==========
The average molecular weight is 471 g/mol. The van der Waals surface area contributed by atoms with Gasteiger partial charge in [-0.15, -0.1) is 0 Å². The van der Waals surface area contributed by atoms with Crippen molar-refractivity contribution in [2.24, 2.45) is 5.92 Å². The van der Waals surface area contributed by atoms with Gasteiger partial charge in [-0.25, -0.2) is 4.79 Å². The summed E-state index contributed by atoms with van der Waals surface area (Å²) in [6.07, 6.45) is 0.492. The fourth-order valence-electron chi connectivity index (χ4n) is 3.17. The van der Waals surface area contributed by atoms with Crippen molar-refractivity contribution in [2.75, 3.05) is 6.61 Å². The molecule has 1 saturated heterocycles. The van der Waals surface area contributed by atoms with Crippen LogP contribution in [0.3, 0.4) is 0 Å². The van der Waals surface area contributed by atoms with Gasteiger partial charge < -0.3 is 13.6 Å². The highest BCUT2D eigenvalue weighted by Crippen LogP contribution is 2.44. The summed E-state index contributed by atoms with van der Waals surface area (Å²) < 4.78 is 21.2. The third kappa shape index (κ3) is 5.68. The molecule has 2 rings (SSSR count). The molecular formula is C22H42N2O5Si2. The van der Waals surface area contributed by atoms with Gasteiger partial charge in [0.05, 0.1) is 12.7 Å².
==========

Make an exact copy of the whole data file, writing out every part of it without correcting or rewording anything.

The average molecular weight is 471 g/mol. The van der Waals surface area contributed by atoms with Gasteiger partial charge in [-0.15, -0.1) is 0 Å². The van der Waals surface area contributed by atoms with Crippen molar-refractivity contribution in [2.24, 2.45) is 5.92 Å². The van der Waals surface area contributed by atoms with Gasteiger partial charge in [-0.25, -0.2) is 4.79 Å². The summed E-state index contributed by atoms with van der Waals surface area (Å²) in [6.07, 6.45) is 0.492. The fourth-order valence-electron chi connectivity index (χ4n) is 3.17. The van der Waals surface area contributed by atoms with Crippen molar-refractivity contribution in [2.75, 3.05) is 6.61 Å². The molecule has 1 saturated heterocycles. The van der Waals surface area contributed by atoms with Crippen LogP contribution in [0.3, 0.4) is 0 Å². The van der Waals surface area contributed by atoms with Gasteiger partial charge < -0.3 is 13.6 Å². The highest BCUT2D eigenvalue weighted by Crippen LogP contribution is 2.44. The summed E-state index contributed by atoms with van der Waals surface area (Å²) < 4.78 is 21.2. The third kappa shape index (κ3) is 5.68. The molecule has 2 rings (SSSR count). The molecular formula is C22H42N2O5Si2. The van der Waals surface area contributed by atoms with Gasteiger partial charge in [0.05, 0.1) is 12.7 Å².